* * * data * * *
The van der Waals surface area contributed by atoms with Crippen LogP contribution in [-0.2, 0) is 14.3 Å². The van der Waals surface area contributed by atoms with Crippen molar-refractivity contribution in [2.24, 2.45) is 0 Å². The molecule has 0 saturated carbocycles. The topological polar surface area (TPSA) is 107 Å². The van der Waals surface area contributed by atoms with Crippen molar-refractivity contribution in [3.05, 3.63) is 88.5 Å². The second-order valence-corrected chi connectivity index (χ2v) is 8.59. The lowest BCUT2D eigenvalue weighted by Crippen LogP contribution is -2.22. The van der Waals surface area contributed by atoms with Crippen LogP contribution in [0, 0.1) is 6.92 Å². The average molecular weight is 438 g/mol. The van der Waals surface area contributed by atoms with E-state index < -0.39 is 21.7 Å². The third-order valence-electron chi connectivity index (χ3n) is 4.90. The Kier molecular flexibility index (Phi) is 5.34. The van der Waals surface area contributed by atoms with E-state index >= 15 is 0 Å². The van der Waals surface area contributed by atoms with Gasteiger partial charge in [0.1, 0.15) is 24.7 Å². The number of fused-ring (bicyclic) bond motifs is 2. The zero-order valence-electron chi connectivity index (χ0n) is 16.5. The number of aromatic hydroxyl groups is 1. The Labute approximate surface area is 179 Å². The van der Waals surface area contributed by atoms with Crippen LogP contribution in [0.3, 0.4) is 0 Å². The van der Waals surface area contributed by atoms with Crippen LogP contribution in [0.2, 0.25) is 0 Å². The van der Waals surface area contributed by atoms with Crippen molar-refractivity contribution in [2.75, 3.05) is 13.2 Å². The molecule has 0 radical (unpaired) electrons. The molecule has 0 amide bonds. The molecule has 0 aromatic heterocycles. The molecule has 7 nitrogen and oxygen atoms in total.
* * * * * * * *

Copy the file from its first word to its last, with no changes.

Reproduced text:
The van der Waals surface area contributed by atoms with Crippen LogP contribution in [-0.2, 0) is 14.3 Å². The van der Waals surface area contributed by atoms with Crippen molar-refractivity contribution in [2.24, 2.45) is 0 Å². The molecule has 0 saturated carbocycles. The topological polar surface area (TPSA) is 107 Å². The van der Waals surface area contributed by atoms with Crippen molar-refractivity contribution in [3.05, 3.63) is 88.5 Å². The second-order valence-corrected chi connectivity index (χ2v) is 8.59. The lowest BCUT2D eigenvalue weighted by Crippen LogP contribution is -2.22. The van der Waals surface area contributed by atoms with Crippen LogP contribution in [0, 0.1) is 6.92 Å². The average molecular weight is 438 g/mol. The van der Waals surface area contributed by atoms with E-state index < -0.39 is 21.7 Å². The third-order valence-electron chi connectivity index (χ3n) is 4.90. The Kier molecular flexibility index (Phi) is 5.34. The van der Waals surface area contributed by atoms with E-state index >= 15 is 0 Å². The van der Waals surface area contributed by atoms with Gasteiger partial charge in [0.1, 0.15) is 24.7 Å². The number of fused-ring (bicyclic) bond motifs is 2. The zero-order valence-electron chi connectivity index (χ0n) is 16.5. The number of aromatic hydroxyl groups is 1. The Labute approximate surface area is 179 Å². The van der Waals surface area contributed by atoms with Crippen LogP contribution in [0.3, 0.4) is 0 Å². The van der Waals surface area contributed by atoms with Crippen LogP contribution in [0.2, 0.25) is 0 Å². The van der Waals surface area contributed by atoms with Crippen molar-refractivity contribution in [2.75, 3.05) is 13.2 Å². The molecule has 0 radical (unpaired) electrons. The molecule has 0 amide bonds. The molecule has 0 aromatic heterocycles. The molecule has 7 nitrogen and oxygen atoms in total.